Time, or its passage, is a concept that runs like an invisible thread through society and archaeology. We archaeologists routinely refer to periods of time or figures extracted from various dating techniques as part of our everday work with fluid familliarity. Yet, as humans, we cannot percive time beyond the abstract typologies and systems that we put into practice. The scale of time passed in the context of human evolution is impossible to imagine and all before we attempt to place our growth against the background of geological time or Universal Evolution. Of course, perceptions of time are not fixed and this further complicates our understanding. We therfore search for anchors that can give us reference points.
I have been contemplating, and worriying, about time passing in recent months with a close family member approaching the end of life and my young family seeming to grow in front of my eyes. No, I cannot imagine all of the time that has passed since the Iron Age in Britain conveniently gave way to the Romano-British Period in 42AD. Suffice to say, I remain adrift in my own perception. The Iron Age? 1990 seems an age ago right now in 2017.
Winter moves on as part of the seasonal cycle of change giving those of us in a temperate climate the reasurrance of something familiar. We feel the cool, saturated Atlantic wind and maybe pause to contemplate a winter sunset. By early Feburary, the regular metronome of the working day is marked by sesonal shift. I aim to leave work around 5:00PM, which since November has been a nocturnal experience. Now it is marked by transient sunsets or the pale, silver light of the closing day. It is a signal that winter is maturing and light is returning.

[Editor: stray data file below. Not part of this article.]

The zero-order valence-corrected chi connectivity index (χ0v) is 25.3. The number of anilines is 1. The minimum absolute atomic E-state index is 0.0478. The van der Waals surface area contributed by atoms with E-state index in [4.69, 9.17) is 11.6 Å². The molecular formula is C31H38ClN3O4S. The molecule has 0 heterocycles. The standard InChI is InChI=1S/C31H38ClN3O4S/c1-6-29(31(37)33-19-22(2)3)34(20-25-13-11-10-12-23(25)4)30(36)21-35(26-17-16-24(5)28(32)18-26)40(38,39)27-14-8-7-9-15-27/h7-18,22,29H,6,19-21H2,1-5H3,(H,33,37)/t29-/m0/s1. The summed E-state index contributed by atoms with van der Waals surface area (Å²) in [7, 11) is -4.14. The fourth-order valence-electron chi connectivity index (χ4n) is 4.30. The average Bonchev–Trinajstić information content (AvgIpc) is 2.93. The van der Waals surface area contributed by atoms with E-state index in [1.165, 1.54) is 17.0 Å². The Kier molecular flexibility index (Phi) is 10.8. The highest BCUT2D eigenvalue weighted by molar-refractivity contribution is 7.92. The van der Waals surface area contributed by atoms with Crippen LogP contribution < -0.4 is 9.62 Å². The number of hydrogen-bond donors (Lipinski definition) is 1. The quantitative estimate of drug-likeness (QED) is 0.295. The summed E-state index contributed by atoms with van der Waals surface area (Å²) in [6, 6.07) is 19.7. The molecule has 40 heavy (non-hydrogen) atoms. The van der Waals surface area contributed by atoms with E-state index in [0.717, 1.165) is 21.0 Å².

Imbolc, a Neo-Pagan festival celebrated at the begining of February, evokes the ancient ritual of light returning to the landscape, which will soon resonate with the sounds of new life. Its roots echo through our times with lambing season, bird nesting and the steady emergance of buds, shoots and late winter wildflowers just a half-term break away.
Last week, I spent a day in local woodlands partially excavating a sawpit in Wyre Forest and then discussing conservation managment and potential public archarchaeology opportunities at a Woodland Trust site, Wassell Wood, a small ancient woodland with impressive earthworks! The sawpit had to compete with this leviathan of late prehistory, but held its own, not least due to the excitement of the local woodland owners who, as part of academic research, needed to expose some soil sections in the woodland floor. Why dig when you can clean? The section revealed a very thin organic layer and equally thin topsoil before giving way to natural clay and weathered sandstone. Time, was discussed. The site was not one given to problems of erosion and yet a great swathe of time has passed with little material evidence to illustrate its passage. Our perception of time was being tested. The light has returned to this landscape so many times, over an unimaginable timescale, and yes, formation processes have, and continue to modify our little section. However, to our human eyes, the soil and rock defied our imposed chronology, becoming timeless, adrift in our collective perception.
For this, my final contribution to The Human Seasons Blog, time has now run out.
Adam Mindykowski, Worcester, UK.